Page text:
Regulation Legal Entity Identifiers

Legal Entity Identifiers (LEI) use cases for Certificate Authorities and PKI Stakeholders

LEI Use Case Summary

Authorities in local jurisdictions drive financial regulation where LEIs are required (or proposed as a requirement). However there are growing numbers of non-regulatory (or yet to be regulated) use cases where the LEI can add significant value as the central, verifiable and pervasive live corporate identifier in online transactions.

LEIs in SSL/TLS Certificates

Certificate Authorities are ideally placed to incorporate the LEI, a persistent unique key to verifiable level 1 ‘who is who’ business data and level 2 ‘who owns who’ parental structures. Updated at least annually LEIs will always offer a improved alternative over any static multi-year certificate, business card or even company letter head.

Users relying on company identity data for any online use case need several things. They need it to be:

Live and accurate – representative of the company at the time of relying it

Regulated and consistent – there should be a credible standardized validation workflow of identity data

Transparent – published to a publicly accessible and verifiable open database

User friendly – Doing Business As should be supported where complicated group holding names would otherwise confuse users (KLM vs Koninklijke Luchtvaart Maatschappij N.V.)

Detailed when needed – as well as providing the ‘who is who’ aspect of company identity, when needed give insight into ‘who owns whom’ for corporate structure understanding

Challengeable – if inaccuracy is suspected, there should be a protocol to challenge

The Legal Entity Identifier (LEI) ecosystem was designed to meet all these requirements. Browsers are equally ideally placed to display LEIs to their stakeholders of businesses and consumers alike, extracting them from the underlying X509 SSL/TLS certificate underpinning the encrypted communications channel.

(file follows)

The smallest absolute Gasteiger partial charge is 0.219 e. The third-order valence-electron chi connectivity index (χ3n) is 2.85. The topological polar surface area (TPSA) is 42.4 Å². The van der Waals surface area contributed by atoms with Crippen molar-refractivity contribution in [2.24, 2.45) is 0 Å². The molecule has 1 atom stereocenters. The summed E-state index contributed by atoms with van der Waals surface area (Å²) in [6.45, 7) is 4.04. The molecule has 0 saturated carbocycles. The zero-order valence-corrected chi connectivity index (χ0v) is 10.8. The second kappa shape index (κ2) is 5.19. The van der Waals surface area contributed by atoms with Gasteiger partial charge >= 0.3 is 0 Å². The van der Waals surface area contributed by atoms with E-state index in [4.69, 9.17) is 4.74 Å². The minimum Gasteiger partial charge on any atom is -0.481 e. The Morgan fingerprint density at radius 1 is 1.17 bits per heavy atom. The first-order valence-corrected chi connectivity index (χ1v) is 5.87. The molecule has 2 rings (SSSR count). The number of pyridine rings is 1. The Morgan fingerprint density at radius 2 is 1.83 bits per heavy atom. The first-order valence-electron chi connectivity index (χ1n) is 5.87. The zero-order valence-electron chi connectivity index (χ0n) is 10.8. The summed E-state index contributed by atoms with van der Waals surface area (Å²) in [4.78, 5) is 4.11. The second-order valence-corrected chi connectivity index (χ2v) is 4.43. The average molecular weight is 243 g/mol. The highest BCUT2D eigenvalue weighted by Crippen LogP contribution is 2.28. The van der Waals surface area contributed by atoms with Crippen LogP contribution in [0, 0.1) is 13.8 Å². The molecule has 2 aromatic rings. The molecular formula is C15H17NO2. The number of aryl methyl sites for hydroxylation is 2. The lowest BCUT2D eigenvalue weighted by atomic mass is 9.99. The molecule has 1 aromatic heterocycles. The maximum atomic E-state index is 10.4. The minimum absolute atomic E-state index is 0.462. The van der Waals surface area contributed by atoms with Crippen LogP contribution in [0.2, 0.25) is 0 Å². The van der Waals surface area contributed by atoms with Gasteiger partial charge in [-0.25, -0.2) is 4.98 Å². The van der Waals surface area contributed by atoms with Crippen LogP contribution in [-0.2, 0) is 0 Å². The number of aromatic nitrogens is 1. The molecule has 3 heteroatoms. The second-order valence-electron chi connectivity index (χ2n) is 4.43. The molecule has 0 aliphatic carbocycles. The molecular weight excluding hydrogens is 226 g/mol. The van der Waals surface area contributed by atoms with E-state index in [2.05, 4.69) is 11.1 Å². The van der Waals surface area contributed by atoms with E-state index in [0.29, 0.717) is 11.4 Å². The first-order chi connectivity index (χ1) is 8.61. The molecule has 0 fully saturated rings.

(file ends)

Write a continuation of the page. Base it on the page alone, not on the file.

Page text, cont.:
LEIs in Digital / Electronic Signing

Digital and Electronic Signatures solutions allow organisations to streamline workflows and build legally permissible signatures into documents and transactions. Incorporating LEIs into document signing workflow allows verifiable linkage between the signer and the signer’s corporate entity.

LEIs in Browsers / URL replacement

The average internet user does not know a whole lot about web security or what to look for when visiting a website. Browsers are ideally placed to provide reliable identity data to online consumers however they only control the top of the window, none of the pixels below the so-called “line of death” can be trusted. Ideally, people could look at the domain itself and get a sense of website identity, but the reality is that browsers can’t rely on their users to discern a legitimate URL from a fake one. There is a growing momentum to replace the URL with something that is not only more user-friendly, but that also enhances security and provides authenticated website identity information.

Whereas the most common use case for LEIs today remains within financial reporting, the LEI has the potential to be a central single corporate identifier for a multitude of use cases, including support for this next generation of online identity assurance.